The ambitions of indie coming-of-age drama “Yelling to the Sky” must be admired. Set within a violent, lower-class suburb, it explores how a fractured home life nearly destroys teenager Sweetness O’Hara (Zoë Kravitz). With a verbally and physically abusive dad (Jason Clarke), a mom (Yolonda Ross) made comatose by depression, and peers (including Gabourey Sidibe) who routinely beat her to a pulp, Sweetness decides the only way to survive is to deal drugs.
Writer-director Victoria Mahoney’s film aims for rawness, shining a harsh spotlight on an underprivileged teen’s desperate search for parental acceptance and personal dignity. But “Yelling to the Sky” is a mess. It’s a structural shambles, as if the bleakest footage from the O’Hara family home videos were cut-up, shuffled, and blindly spliced back together without rhyme or reason. It’ll have you yelling in exasperation.
Major plot events are swiftly discarded. Sweetness witnesses a supporting character’s murder; she totals her sister’s car; she snorts cocaine with her guidance counselor (Tim Blake Nelson) at a party. These impactful events have no consequence on the narrative or character dynamics. The subsequent scenes tick along as if nothing happened.
Character motivations lack scene-to-scene sense. Why does Sweetness’ sister (Antonique Smith) strangle Sweetness for wrecking her car in one scene, then warmly laughs with her while washing dishes the next? When Sweetness chats with her guidance counselor about college, did they forget last week’s coke binge? What’s the point of Sweetness’ father’s constant entrances and exits? And what about the murdered dude? The film is less about a dysfunctional family and more a study of dysfunctional storytelling.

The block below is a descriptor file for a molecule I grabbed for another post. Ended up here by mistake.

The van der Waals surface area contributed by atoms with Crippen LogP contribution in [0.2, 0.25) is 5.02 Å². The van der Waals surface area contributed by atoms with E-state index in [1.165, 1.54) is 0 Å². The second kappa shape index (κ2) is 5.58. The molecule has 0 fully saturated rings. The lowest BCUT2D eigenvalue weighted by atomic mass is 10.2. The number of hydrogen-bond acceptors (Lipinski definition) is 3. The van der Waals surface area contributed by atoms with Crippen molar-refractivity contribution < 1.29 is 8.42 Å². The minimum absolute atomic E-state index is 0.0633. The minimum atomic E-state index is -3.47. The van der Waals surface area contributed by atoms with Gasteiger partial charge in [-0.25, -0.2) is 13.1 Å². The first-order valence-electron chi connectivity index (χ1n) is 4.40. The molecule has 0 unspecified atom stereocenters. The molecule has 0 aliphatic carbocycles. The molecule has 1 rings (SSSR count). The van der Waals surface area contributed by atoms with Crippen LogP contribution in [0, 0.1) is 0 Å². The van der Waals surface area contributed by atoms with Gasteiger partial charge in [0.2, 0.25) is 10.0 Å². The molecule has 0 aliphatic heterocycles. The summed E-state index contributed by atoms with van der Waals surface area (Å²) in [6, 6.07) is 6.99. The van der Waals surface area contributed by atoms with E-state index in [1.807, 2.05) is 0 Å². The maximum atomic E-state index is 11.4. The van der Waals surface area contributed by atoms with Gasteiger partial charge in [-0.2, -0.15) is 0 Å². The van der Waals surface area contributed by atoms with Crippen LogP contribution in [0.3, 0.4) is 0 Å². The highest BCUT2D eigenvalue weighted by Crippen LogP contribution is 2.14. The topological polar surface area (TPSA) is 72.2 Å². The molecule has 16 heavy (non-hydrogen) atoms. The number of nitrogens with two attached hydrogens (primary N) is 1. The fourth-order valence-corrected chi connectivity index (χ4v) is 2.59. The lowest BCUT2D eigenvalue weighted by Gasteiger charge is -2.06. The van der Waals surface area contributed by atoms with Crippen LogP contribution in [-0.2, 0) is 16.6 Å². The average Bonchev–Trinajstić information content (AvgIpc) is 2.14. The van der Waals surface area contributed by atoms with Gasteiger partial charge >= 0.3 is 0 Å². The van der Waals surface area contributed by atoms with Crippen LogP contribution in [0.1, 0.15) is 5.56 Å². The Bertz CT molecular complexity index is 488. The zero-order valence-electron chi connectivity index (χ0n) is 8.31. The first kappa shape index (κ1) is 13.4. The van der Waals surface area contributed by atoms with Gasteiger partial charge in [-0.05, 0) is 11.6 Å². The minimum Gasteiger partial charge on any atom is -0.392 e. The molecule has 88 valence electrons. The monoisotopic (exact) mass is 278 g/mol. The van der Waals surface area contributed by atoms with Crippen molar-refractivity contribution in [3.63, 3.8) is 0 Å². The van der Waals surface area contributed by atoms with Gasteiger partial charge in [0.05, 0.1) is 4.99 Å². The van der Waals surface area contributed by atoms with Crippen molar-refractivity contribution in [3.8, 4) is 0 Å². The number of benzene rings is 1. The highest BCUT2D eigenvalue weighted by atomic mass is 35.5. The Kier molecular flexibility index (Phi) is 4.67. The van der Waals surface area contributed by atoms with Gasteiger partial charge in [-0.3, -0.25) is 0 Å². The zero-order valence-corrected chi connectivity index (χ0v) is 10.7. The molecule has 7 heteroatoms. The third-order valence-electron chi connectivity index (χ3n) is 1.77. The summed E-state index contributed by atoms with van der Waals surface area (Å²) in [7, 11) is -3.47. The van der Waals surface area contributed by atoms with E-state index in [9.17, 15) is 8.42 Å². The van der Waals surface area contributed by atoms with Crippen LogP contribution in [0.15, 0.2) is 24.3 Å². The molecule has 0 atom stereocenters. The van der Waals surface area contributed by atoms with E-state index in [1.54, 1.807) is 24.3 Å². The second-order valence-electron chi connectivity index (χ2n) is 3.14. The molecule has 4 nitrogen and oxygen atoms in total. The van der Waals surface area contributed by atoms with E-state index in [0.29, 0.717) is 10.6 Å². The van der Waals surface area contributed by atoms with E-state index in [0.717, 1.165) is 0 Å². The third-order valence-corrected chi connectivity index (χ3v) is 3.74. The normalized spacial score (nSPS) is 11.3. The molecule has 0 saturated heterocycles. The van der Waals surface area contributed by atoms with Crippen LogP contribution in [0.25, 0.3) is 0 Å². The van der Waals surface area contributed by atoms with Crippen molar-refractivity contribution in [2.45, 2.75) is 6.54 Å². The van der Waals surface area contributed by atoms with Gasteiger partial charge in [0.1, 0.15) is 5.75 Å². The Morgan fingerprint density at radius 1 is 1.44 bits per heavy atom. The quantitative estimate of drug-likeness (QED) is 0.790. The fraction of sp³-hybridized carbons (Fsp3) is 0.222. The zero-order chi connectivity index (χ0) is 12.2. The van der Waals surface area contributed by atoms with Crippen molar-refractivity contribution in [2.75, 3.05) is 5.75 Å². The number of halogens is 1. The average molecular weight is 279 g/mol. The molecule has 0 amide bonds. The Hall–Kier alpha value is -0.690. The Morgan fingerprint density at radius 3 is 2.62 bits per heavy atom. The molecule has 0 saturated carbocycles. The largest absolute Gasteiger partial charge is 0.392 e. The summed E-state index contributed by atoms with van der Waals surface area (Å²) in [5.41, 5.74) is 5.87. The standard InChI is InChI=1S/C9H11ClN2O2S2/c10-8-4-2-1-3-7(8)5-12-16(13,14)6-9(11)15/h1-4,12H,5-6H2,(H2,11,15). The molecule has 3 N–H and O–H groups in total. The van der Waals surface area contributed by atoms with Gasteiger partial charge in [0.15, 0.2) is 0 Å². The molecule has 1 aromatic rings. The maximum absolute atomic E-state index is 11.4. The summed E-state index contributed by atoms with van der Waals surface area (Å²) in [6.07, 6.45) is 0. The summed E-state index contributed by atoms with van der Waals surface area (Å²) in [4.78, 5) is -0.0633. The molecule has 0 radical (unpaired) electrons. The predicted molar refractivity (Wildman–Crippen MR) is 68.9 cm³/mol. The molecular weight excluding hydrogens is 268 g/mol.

All this leaves little for the actors to play—they are only directed to scowl, glare intensely at the ground, and occasionally cry. Meanwhile, the camera lingers on a pot of gravy, or hands at the dinner table, or just the sky, in a misguided attempt to impart importance to the mundane. As Sweetness casually dishes drugs to neighborhood kids, the schizo music shifts from indie guitar strumming to hardcore hip-hop. Are we in “Dawson’s Creek” or “Girlz n the Hood”?
Because of the film’s insistent funereal pace, forgive me for chuckling when sassy bully Gabourey Sidibe gets dragged by her hair across the school hallway by tiny, vengeful Zoë Kravitz.
The film sincerely strives for emotional maturity, but without a discernible narrative, comprehensible character motivations, or a thematic thread to latch onto, “Yelling to the Sky” merely whimpers with unfocused gloom.
Critic’s Score: D
Directed by Victoria Mahoney
Casting by Eyde Belasco
Starring Zoë Kravitz, Jason Clarke, Gabourey Sidibe, Tim Blake Nelson